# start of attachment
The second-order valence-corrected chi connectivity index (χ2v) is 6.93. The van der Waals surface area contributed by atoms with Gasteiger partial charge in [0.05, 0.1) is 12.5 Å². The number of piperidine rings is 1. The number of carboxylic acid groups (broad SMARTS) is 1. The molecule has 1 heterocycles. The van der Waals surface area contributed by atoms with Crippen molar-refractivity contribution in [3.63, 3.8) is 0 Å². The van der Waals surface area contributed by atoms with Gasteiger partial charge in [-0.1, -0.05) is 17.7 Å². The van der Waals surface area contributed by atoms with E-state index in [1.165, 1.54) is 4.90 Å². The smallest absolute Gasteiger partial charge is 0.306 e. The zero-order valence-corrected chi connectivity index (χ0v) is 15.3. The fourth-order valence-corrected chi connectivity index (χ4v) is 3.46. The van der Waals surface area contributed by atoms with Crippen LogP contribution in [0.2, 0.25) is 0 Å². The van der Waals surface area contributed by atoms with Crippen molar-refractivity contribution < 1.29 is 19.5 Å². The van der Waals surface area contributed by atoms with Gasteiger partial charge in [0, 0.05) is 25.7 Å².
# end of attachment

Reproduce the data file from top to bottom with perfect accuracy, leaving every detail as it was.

The second-order valence-corrected chi connectivity index (χ2v) is 6.93. The van der Waals surface area contributed by atoms with Gasteiger partial charge in [0.05, 0.1) is 12.5 Å². The number of piperidine rings is 1. The number of carboxylic acid groups (broad SMARTS) is 1. The molecule has 1 heterocycles. The van der Waals surface area contributed by atoms with Crippen molar-refractivity contribution in [3.63, 3.8) is 0 Å². The van der Waals surface area contributed by atoms with Gasteiger partial charge in [-0.1, -0.05) is 17.7 Å². The van der Waals surface area contributed by atoms with E-state index in [1.165, 1.54) is 4.90 Å². The smallest absolute Gasteiger partial charge is 0.306 e. The zero-order valence-corrected chi connectivity index (χ0v) is 15.3. The fourth-order valence-corrected chi connectivity index (χ4v) is 3.46. The van der Waals surface area contributed by atoms with Crippen LogP contribution in [0.2, 0.25) is 0 Å². The van der Waals surface area contributed by atoms with Crippen molar-refractivity contribution < 1.29 is 19.5 Å². The van der Waals surface area contributed by atoms with Gasteiger partial charge in [0, 0.05) is 25.7 Å².